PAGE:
The Moscow headquarters of Russian media conglomerate Russian Media Group include five radio stations and two television stations. Starting a decade ago, the radio stations began rebuilding their facilities using an Axia Livewire AoIP infrastructure. Axia AoIP consoles, Telos phone systems and digital hybrids, and Axia xNodes were used both as the system core and also to extend the Livewire infrastructure to AES digital audio, and analog audio. Livewire’s ability to handle general purpose interface (GPI) information together with the physical GPIs provided on Axia xNodes and Axia consoles extended the core infrastructure to include GPI on equipment that did not support Livewire+ AES67 AoIP natively. The AoIP infrastructure was soon used throughout all of the radio studios including ISDN interfaces for outside broadcast.Read More
Video and audio were handled separately for years before SDI video with embedded audio came into use. Embedded audio appeared to be a step forward. The reality is that embedded audio has not reduced lip sync issues and metadata is still easily separated from the audio that it describes. This is particularly unfortunate because metadata will become more essential with new audio services. Audio embedding and de-embedding was never perfect and it remains limited. SDI is, at heart, a video format and it cannot support the future of audio. Channel based audio is heading for replacement by carriage of the objects that make up the channels. Multiple languages, emergency audio, and services for the blind are all competing for space in broadcast services. These expanded audio services provide flexibility and enhanced consumer experiences for broadcast and OTT services and even handheld devices. AES67, Livewire+ and related standards offer a path to making all of this work – including lip sync! AES and SMPTE are working together, and the results will enable the sub-sample accurate linking of Audio over IP (which has existed in radio for over a decade and is growing in TV) and video, all without requiring it to be glued together until final delivery.Read More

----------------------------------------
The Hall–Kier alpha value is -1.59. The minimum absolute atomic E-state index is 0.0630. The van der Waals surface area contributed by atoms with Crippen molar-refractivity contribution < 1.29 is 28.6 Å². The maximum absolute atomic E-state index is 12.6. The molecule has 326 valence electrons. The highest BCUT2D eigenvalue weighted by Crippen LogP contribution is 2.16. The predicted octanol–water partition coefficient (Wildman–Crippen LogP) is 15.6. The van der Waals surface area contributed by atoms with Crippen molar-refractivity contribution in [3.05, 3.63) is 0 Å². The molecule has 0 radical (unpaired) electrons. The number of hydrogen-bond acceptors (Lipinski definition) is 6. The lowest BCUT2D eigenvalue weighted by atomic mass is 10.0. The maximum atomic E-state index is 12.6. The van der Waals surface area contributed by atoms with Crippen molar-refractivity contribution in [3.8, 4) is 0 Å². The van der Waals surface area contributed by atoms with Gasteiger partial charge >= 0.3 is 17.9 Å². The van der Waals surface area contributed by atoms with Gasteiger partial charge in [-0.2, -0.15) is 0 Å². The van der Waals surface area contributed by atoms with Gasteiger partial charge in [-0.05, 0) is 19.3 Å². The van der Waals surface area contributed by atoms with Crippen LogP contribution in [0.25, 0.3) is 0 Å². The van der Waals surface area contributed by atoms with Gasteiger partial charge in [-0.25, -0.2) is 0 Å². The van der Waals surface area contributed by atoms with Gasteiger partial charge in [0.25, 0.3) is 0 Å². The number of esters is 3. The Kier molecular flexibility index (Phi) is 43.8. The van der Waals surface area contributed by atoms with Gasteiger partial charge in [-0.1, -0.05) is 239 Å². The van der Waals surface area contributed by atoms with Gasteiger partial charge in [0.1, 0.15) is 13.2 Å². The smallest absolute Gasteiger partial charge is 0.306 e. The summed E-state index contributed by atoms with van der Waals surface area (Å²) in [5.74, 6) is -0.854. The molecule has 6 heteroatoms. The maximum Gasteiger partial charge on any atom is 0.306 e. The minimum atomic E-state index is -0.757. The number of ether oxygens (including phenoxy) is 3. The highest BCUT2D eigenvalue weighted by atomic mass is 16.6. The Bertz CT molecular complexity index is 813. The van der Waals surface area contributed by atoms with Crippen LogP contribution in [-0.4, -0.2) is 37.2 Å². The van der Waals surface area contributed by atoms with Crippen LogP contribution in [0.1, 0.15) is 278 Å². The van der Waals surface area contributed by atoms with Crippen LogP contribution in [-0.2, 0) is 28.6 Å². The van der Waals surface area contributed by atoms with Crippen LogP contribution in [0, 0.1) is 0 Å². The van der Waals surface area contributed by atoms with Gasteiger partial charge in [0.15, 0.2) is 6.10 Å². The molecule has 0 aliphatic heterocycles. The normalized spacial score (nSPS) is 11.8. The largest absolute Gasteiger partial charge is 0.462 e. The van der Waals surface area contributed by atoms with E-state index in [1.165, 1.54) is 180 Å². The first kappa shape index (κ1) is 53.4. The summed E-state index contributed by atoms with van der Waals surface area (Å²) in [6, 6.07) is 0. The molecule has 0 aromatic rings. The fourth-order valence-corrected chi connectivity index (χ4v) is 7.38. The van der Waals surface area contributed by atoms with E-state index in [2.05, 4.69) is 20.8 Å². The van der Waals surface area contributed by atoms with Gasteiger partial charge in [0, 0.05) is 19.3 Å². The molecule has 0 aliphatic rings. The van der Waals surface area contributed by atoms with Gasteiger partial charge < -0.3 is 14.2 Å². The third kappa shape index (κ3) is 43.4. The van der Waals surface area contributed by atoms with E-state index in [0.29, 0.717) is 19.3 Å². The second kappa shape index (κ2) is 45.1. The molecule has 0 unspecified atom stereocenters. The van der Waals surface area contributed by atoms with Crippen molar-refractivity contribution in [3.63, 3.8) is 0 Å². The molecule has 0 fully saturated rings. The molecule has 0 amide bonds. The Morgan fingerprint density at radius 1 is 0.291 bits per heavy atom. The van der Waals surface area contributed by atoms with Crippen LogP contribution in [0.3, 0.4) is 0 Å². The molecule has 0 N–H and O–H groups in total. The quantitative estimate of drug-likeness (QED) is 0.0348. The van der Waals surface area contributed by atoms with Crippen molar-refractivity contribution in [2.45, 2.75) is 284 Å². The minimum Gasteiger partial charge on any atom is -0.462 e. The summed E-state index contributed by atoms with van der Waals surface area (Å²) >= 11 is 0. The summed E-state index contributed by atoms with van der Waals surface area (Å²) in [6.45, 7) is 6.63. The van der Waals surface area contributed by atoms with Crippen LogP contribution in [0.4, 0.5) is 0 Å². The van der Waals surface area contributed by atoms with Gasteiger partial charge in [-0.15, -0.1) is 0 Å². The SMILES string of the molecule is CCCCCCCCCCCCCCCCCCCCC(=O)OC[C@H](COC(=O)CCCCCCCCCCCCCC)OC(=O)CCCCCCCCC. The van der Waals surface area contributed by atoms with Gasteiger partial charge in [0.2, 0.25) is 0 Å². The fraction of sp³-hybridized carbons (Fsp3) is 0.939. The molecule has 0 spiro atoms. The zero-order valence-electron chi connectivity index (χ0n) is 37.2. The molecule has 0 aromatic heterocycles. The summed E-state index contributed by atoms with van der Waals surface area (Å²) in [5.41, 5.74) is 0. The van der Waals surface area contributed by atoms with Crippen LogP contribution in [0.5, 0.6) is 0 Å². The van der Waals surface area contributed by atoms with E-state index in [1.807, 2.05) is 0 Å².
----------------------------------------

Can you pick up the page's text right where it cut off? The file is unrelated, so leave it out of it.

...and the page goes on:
Over the past several years, the worldwide attention of audio loudness in television broadcasting has grown and it’s now common knowledge that both proper audio measurement and loudness control are required in all aspects of content delivery. Today, there is a new international standard for measuring loudness. Knowing what it is, and understanding how to use it, are critical steps in making reliable and useful loudness measurements.Read More
Topics: Audio Loudness
If you love broadcast audio, you'll love Direct Current! Get it delivered to your inbox weekly!